Quality Counts 2011, the 15th edition of this annual report produced through the joint efforts of the Education Week newsroom and the Editorial Projects in Education Research Center, arrives at a time of continued fiscal anxiety and education policy ferment in the wake of what has been widely described as the “Great Recession” of 2007-09. Economists have officially declared the national downturn to be over. But concerns persist about the recovery’s pace and stability even as states and school districts seek to rebuild ravaged budgets—and as they cope with an end to massive one-time federal aid to education under the American Recovery and Reinvestment Act, the economic-stimulus measure passed two years ago.
In keeping with the long-standing dual mission of Quality Counts, the report leverages the EPE Research Center’s detailed, state-level data collection and analysis to inform this year’s special theme: education and the economy. The research and the accompanying journalism probe the impact of the recession on the nation’s schools in policy, personnel, and programs, and outline the challenges—and opportunities for innovation—in store for state and local officials as they move forward.
As with previous reports, this year’s publication draws deeply on the EPE Research Center’s 50-state policy survey and original data analysis to provide a comprehensive, state-by-state evaluation that encompasses dozens of key education policy and achievement indicators. This information is the backbone of Quality Counts’ report card on policy and performance. In addition, the center conducted a special survey to assess the state of public education finances, and explore some of the state-level responses to the recession in such crucial areas as personnel and operational flexibility for districts. This data-driven analysis, complemented by the reporting of Education Week staff writers, offers a detailed portrait of how states and districts are navigating the postrecession environment while seeking to maintain the momentum of standards-based school reform.
Among the highlights from the research center’s special, 50-state inquiry into the recession’s impact: While states overall launched few large-scale education policy changes as a result of the economic crisis, many have initiated modest policy changes offering local school systems greater flexibility to meet those economic challenges. Changes include loosening the reins on the eligible uses of education aid previously reserved for specific programs or student populations, an approach taken by 21 states since the recession began; and, in the case of 10 states, allowing greater flexibility on the length of the school year, week, or day.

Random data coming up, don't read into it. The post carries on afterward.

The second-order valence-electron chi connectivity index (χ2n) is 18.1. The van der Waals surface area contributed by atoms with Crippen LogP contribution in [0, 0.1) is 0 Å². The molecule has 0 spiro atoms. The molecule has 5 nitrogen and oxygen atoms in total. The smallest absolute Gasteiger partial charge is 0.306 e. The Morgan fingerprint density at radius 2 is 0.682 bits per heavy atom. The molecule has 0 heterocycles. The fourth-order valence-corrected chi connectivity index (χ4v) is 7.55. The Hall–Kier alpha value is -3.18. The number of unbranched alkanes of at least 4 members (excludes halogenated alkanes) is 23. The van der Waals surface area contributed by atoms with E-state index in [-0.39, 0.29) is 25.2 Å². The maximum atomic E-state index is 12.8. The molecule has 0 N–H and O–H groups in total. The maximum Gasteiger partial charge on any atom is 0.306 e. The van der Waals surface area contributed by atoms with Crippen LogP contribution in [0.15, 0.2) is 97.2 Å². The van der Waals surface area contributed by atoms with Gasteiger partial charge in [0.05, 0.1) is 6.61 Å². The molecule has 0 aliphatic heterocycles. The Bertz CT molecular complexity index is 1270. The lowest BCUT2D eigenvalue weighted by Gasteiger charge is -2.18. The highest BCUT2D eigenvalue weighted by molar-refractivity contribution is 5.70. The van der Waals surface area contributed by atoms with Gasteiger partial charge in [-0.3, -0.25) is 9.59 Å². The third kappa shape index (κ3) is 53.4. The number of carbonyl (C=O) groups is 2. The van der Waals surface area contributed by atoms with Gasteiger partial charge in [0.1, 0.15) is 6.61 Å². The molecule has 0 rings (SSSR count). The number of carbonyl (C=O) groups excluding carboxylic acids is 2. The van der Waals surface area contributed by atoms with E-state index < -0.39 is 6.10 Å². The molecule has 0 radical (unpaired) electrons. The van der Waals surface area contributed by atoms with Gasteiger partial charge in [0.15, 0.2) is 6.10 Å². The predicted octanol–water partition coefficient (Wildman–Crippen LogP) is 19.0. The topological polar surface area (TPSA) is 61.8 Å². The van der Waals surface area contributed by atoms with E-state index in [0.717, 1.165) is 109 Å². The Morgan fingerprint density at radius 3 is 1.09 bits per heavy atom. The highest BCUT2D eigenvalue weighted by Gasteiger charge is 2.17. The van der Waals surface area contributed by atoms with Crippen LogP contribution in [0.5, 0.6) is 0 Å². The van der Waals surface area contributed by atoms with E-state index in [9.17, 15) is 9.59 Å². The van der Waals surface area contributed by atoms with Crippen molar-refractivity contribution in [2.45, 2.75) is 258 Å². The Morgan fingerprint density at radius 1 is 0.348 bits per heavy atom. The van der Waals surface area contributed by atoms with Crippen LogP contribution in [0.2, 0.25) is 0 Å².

As in previous years, Quality Counts provides fresh results for crucial policy-and-performance areas that constitute the annual State of the States review.
This year’s report includes updated letter grades for the states and the nation overall in four specific categories: the Chance-for-Success Index, devised by the EPE Research Center to give perspective on the link between education and beneficial outcomes from early childhood to adulthood; the K-12 Achievement Index, which weighs how well a state’s students perform on 18 different criteria; school finance, capturing spending patterns and how equitably those dollars are distributed; and policies to facilitate transitions and alignment across various segments of the educational pipeline.
In addition, the states and the nation each receive an overall, summative grade that reflects the most recently available information from the six categories that make up the full Quality Counts policy-and-performance framework. They include the four updated categories, as well as results for the teaching profession and the standards, assessments, and accountability sections that are drawn from last year’s report.
Maryland—for the third year in a row—ranks first when all categories are taken into account, earning the nation’s highest grade, a B-plus. It is followed by Massachusetts and New York, each of which received a B. In contrast, the District of Columbia, Nebraska, and South Dakota received grades of D-plus, with a majority of states earning a C or C-plus. The nation as a whole earned a C, the same grade as last year.
Room for Improvement
In the two categories that provide the broadest perspective on both the performance of Americas schools and the state of education more generally, this years results offer a less-than-sanguine national portrait. On the K-12 Achievement Index, the average state earned a D-plus, little changed since grades for that category were last issued in 2008. On the Chance-for-Success Index, the nation as a whole earned a C-plus. The latter category, in particular, may offer some clues for policymakers: As in previous years, the results show that the states rankings on Chance-for-Success strongly correlate with factors associated with participation and performance in formal schooling among their residents.